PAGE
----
Is the new last line in the examples useful? The partial sums can be calculated directly from the example. (Using the formula is more complicated.) Instead, perhaps the general terms for the series and the partial sums should be included.

--Peter Schmitt 11:06, 11 January 2010 (UTC)

I added the formula to the lede; without an equation the lede is as good as void. I avoided the summation symbol. Somebody who cannot understand powers and plus signs won't read this article.
I changed x to q because the last formula (the sum of the infinite series) contained a q and from q to x again to q seemed somewhat inconsistent. One could also use a x throughout (I am raised with r ).
Yes, I believe that an application for the formula for Sn is useful, because bookkeepers use it for computing compound interests. I don't agree that direct summation of 5 fractions is easier. For 5 terms the ease is debatable, but for more terms the formula quickly wins. --Paul Wormer 11:53, 11 January 2010 (UTC)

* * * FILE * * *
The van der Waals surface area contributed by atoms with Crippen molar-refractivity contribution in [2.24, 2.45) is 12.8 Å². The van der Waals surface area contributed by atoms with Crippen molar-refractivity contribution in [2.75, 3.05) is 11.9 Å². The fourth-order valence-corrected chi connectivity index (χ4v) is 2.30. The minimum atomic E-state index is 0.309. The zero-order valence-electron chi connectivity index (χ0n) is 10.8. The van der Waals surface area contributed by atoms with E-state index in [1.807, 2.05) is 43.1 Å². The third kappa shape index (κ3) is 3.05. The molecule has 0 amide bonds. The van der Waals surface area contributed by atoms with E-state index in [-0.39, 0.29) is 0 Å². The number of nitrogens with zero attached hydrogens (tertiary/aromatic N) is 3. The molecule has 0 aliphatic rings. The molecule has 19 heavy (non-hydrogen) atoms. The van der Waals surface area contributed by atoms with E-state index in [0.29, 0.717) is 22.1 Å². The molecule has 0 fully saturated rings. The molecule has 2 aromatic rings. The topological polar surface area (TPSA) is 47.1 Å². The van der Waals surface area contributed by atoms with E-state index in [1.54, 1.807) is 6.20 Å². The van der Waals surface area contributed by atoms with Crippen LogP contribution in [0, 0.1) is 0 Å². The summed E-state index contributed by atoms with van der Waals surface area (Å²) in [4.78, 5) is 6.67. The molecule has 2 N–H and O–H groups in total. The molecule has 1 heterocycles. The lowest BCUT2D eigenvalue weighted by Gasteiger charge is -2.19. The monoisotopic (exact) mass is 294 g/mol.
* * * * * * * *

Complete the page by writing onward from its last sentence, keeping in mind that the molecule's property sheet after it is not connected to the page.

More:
Of course, the formula wins. You don't need to tell me (I am a mathematician :-) I only meant that you do not the formula for adding the few numbers of the example.
What computations of bookkeepers do you mean? For interest the geometric sequence is needed, not the series. --Peter Schmitt 00:54, 16 January 2010 (UTC)
You're probably right, I never learned bookkeeping, but remembered seeing tables of Sn, must have been something else. --Paul Wormer 12:09, 16 January 2010 (UTC)
PS After I wrote this I remembered that I still own a logarithm table from my schooldays. In the back there is a table with heading
and it says something about capital and compound interest (in Dutch). So apparently there is some application. --Paul Wormer 12:15, 16 January 2010 (UTC)
You are right, I also faintly remembered that I did computations using the geometric series (in "Zinseszinsrechnung"), but I could not remember for what. Now I found out: You need it when you want to calculate a (constant) payment rate on a loan from the intended time period. --Peter Schmitt 13:06, 16 January 2010 (UTC)

Origin

I started this because of this request. Maybe link to Banking is useful? --Paul Wormer 13:41, 16 January 2010 (UTC)